World War II games. It's the genre everybody loves to hate to love. We gripe about mowing down swarms of Nazis even as we gobble up the next WWII-based shooter. It's become practically a running joke in the industry. Maybe that's why Pandemic created The Saboteur, a game set in World War II that's unlike any other game in the genre.
You take on the role of Sean Devlin, a race car driver turned resistance leader who's based on the real-life William Grover-Williams. When "someone close to Devlin" is killed (the designers are being cagey regarding who), he sets out to get his vengeance on the killer: The driver for a rival team, who also happens to be a Nazi.
The Saboteur E3 2009 Trailer
So Devlin ends up in Paris as a grassroots saboteur, causing trouble for the Nazis at every opportunity by destroying German weaponry, vehicles, and other property. (Also, by destroying Germans.) To complete these feats he roams around a huge, open world, free-climbing pretty much any building and speeding around in pretty much any wheeled vehicle. Oh, and he's also handy with pretty much any weapon, using guns in a manner that will be familiar to any fan of third-person shooters.
One notable improvement, though: When approaching any suitable spot, Devlin automatically takes cover, crouching behind crates or flattening against walls, and popping out automatically when the player fires. This is one indicator of how The Saboteur is influenced as much by action movies as open-world games.
"We have these set pieces where we can really pull people in," says lead designer Tom French. "So we can have scripted moments and tell the story and have those huge events that you normally wouldn't see in a 'sandbox' game." He shows off one such "set piece": a lengthy trip up a docking tower and into an enormous zeppelin…and then through its interior as it catches on fire. And it all happens above the sprawling streets and rooftops of Paris, the vast majority of which is open for Devlin to move about in freely. (Along with the smaller, more countrified Le Havre; some bits of Germany; and a ton of countryside between them, scattered with chateaus where Devlin can find side-quests.)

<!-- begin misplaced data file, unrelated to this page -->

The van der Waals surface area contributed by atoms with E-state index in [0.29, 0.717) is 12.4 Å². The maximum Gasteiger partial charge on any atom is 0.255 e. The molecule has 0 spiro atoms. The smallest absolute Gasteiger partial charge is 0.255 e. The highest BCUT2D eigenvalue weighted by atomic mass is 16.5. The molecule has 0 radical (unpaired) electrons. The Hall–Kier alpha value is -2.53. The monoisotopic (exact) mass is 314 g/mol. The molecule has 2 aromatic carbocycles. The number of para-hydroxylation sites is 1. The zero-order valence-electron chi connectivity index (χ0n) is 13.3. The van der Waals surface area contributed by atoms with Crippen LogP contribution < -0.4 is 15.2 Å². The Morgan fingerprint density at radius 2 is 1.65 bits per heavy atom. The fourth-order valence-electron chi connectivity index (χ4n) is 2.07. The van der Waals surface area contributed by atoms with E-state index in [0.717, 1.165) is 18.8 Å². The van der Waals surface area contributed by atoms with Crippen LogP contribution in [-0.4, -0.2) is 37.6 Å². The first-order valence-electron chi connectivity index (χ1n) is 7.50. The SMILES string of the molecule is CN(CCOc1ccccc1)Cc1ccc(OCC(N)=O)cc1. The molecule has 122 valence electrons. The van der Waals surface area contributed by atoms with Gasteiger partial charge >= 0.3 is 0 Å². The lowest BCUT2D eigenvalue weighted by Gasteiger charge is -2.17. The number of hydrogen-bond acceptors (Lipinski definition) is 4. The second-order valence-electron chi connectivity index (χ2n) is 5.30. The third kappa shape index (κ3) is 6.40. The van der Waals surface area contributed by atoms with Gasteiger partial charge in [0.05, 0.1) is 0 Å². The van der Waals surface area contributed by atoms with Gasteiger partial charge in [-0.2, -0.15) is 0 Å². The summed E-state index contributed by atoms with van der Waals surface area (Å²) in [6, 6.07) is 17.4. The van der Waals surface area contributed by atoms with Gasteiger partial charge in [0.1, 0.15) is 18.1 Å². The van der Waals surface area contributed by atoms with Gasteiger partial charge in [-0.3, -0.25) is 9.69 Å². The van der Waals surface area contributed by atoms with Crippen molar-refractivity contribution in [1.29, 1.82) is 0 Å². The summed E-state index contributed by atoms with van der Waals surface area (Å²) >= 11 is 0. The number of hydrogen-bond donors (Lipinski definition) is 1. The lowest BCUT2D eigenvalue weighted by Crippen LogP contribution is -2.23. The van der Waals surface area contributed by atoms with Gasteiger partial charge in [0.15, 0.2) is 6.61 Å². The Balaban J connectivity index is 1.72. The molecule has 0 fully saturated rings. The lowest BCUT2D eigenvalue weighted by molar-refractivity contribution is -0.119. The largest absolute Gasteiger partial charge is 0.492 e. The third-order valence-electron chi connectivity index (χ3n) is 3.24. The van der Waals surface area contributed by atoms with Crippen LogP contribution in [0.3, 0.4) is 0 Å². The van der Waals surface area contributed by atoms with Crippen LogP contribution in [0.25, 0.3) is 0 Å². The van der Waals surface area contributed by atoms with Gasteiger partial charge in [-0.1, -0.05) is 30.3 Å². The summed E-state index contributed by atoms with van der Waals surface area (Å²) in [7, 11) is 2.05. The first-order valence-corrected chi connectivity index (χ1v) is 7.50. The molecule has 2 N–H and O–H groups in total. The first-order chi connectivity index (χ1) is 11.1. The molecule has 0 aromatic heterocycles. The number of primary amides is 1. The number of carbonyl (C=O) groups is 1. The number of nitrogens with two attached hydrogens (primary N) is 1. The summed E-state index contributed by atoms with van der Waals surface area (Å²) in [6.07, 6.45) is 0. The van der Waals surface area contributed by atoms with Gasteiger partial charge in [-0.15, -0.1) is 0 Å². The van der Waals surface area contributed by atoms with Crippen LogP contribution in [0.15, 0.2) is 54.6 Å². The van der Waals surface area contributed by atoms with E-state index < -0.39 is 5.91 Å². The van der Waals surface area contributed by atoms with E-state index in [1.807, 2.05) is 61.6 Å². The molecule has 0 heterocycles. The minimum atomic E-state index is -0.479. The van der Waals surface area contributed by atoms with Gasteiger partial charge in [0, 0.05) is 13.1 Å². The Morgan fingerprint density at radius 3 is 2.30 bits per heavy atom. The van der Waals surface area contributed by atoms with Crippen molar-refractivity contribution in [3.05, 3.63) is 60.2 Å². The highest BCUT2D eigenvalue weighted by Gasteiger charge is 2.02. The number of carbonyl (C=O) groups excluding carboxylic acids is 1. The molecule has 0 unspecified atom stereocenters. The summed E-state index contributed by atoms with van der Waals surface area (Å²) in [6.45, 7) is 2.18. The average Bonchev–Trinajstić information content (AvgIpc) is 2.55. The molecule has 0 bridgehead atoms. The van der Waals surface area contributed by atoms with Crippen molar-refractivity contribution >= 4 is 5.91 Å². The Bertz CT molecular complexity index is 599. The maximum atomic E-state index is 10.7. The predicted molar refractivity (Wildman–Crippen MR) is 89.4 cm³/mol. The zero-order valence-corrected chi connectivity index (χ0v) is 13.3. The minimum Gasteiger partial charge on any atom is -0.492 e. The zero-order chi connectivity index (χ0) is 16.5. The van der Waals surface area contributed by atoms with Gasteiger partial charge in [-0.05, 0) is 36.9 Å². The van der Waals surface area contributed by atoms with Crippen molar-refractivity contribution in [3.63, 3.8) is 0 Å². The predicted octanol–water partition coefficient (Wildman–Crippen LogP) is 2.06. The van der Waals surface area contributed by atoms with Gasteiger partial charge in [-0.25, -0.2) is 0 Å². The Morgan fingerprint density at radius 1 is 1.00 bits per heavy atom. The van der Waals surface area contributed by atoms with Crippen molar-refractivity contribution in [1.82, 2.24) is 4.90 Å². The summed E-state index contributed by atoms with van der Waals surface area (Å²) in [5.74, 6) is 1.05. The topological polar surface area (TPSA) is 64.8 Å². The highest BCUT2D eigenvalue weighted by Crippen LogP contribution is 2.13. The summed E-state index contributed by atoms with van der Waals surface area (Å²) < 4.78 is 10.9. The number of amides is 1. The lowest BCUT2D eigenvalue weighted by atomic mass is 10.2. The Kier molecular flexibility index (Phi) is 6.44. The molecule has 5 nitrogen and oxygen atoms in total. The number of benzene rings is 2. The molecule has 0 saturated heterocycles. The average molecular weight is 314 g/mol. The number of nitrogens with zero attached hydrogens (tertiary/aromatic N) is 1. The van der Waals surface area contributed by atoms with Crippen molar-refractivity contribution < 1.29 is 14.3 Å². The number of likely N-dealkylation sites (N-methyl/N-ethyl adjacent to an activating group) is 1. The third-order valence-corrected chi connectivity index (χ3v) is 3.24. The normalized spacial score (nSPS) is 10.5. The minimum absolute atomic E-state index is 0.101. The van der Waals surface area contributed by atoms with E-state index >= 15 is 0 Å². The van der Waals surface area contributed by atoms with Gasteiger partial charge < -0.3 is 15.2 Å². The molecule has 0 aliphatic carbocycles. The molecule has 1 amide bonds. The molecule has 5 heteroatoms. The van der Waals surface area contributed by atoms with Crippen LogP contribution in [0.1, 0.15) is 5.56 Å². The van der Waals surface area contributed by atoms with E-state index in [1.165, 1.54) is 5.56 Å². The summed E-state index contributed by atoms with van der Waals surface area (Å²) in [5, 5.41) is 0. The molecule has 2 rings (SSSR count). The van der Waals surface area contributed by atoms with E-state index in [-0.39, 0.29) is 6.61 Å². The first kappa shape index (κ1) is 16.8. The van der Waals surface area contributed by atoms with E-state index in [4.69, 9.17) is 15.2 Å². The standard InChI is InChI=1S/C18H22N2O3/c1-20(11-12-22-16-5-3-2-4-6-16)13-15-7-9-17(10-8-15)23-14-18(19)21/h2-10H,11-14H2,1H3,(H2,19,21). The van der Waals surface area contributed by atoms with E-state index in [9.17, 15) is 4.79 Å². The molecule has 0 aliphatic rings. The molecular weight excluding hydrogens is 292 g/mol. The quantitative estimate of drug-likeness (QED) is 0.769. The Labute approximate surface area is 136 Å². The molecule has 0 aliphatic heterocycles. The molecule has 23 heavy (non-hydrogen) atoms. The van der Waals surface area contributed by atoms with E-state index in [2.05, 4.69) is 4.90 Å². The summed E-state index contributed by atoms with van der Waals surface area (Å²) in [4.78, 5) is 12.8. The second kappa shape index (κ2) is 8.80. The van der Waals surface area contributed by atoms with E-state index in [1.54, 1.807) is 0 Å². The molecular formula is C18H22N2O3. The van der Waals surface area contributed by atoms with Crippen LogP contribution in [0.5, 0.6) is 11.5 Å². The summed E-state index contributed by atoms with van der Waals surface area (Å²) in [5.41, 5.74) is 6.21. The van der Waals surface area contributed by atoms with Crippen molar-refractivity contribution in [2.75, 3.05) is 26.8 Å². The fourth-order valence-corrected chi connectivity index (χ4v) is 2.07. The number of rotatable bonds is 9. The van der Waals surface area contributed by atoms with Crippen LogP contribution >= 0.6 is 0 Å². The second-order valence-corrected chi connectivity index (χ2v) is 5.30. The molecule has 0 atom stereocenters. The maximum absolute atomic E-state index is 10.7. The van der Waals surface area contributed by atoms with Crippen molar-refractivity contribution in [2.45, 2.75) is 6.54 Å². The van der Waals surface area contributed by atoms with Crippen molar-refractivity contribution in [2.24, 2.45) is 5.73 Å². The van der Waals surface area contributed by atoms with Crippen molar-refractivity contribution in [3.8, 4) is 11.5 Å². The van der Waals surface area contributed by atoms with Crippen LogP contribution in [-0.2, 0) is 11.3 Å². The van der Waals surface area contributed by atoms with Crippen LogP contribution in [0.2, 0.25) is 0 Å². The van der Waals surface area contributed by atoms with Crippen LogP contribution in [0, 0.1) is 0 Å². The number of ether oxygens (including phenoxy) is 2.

The idea of an open-world game of stealth and destruction set in WWII would probably be intriguing enough on its own. But the reason The Saboteur keeps turning so many heads is its striking visual style, which mixes black-and-white and color in a way rarely seen in games.
It's a concept the designers call the "Will to Fight." Nazi-occupied areas are rendered primarily in severely muted black-and-white, with swastika armbands and garish red lights being often the only spots of color. But by interfering with the occupation in those areas, you can spur the civilians' will to fight, which helps them return to normal life…and causes the immediate vicinity to be rendered in warm, rich color.
"You're not driving the Nazis out," says French. "The Nazis are still in control. You're just chipping away." You do this by completing sabotage and assassination missions, but also by engaging in optional side activities like demolishing enemy vehicles, sniper towers, radio towers, and so on -- which serve as the game's collectibles. As you do so you get an immediate reward in the form of seeing life start to return to normal for the civilians.
It's a far cry from the standard WWII-themed FPS, and though the game certainly features plenty of shooting, it also appears to include a heck of a lot more. (Including, of course, racing.) Will the substance match the style? You'll be able to find out when the game releases this holiday season for PS3, 360, and PC.